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I was taught that, at least, 'therefore' and 'so' and can be used interchangeably, one being informal, the other formal. But, even when written, replacing 'so' with 'therefore' doesn't seem correct.

I was tired so I fell asleep.

...

I was tired therefore I fell asleep.

Am I even allowed to use therefore as a conjunction here? The dictionary says I can, but it would seem more suitable to say:

I was tired and therefore I fell asleep.

I realise hence and thus (and even ergo) are rarely used, but where do they fit into this?

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"Therefore" is used in argumentation rather than trivial or descriptive contexts. If you are trying to convince someone with arguments, you would use "therefore"; in the sleep example, "so" fits better. Note that there should at least be a comma before "therefore". –  Cerberus Jan 8 '11 at 3:26
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You may wish to correct the spelling of the word "interchangeably" in your title. –  Jay Jan 8 '11 at 4:21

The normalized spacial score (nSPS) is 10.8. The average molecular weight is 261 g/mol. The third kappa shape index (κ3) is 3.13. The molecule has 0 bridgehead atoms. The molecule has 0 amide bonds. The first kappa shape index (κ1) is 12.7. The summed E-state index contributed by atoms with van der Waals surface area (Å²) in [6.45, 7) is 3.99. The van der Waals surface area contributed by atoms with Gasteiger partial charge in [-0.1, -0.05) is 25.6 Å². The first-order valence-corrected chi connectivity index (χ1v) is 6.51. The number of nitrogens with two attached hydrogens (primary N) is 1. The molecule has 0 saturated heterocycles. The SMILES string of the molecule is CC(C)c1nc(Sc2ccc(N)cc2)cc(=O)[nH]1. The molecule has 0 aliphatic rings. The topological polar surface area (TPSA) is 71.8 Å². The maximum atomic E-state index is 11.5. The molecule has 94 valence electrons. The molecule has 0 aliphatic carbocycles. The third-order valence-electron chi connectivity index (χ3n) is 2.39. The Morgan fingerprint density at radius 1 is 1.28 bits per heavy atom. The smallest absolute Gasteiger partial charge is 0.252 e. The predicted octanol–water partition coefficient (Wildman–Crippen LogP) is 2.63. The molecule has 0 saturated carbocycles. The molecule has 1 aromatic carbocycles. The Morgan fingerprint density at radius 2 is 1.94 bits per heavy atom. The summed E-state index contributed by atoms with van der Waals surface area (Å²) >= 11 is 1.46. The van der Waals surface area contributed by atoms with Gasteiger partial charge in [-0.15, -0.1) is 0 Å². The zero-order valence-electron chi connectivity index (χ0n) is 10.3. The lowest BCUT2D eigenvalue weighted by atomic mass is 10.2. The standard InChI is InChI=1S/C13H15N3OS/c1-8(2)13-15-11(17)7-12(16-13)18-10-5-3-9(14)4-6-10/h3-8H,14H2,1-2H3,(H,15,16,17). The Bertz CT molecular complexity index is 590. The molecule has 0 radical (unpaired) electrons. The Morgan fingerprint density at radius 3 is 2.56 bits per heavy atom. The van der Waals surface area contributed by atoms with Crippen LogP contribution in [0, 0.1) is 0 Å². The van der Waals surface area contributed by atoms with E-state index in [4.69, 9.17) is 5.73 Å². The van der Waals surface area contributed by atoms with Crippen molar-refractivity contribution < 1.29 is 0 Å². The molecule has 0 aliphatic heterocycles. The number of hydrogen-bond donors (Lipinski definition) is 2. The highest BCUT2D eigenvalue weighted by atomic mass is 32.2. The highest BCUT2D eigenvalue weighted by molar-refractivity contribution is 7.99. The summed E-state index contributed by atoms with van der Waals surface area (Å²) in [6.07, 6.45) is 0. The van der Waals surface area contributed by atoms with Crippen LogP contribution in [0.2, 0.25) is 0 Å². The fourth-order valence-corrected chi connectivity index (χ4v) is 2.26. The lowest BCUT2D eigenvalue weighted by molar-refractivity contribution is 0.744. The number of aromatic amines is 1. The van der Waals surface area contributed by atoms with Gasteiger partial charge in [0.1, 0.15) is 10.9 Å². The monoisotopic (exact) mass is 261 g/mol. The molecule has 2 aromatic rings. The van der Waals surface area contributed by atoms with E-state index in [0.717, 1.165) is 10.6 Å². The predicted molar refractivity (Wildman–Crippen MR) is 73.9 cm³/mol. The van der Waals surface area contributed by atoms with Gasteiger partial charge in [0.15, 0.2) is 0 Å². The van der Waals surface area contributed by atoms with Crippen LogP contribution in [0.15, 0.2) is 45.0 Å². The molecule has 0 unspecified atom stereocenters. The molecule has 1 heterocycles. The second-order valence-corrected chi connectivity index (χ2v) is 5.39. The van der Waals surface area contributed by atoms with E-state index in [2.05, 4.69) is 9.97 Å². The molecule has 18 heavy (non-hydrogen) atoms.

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Actually, in the sleep example, I would skip the "therefore" entirely and just use "and". But then maybe I'm just tired... –  SamB Feb 11 '11 at 6:25
    
You can use the word "ergo" –  909 Niklas Aug 14 '11 at 10:45
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2 Answers

up vote 6 down vote accepted

Therefore is an adverb, as well as hence and thus, although used in this similar manner they are conjunctive because they denote causal relation between the two clauses in your statement.

Both of your examples above are acceptable, but there should be a semicolon in your first therefore example:

I was tired; therefore, I fell asleep.

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Hence and thus are by common usage interchangeable, however according to the rules of grammar they are different.

  • Hence should indicate future use, such as "Hence we will do what we said."
  • Thus should indicate the past or indicate a conclusion, such as "They couldn't see eye to eye, thus they didn't decide anything."
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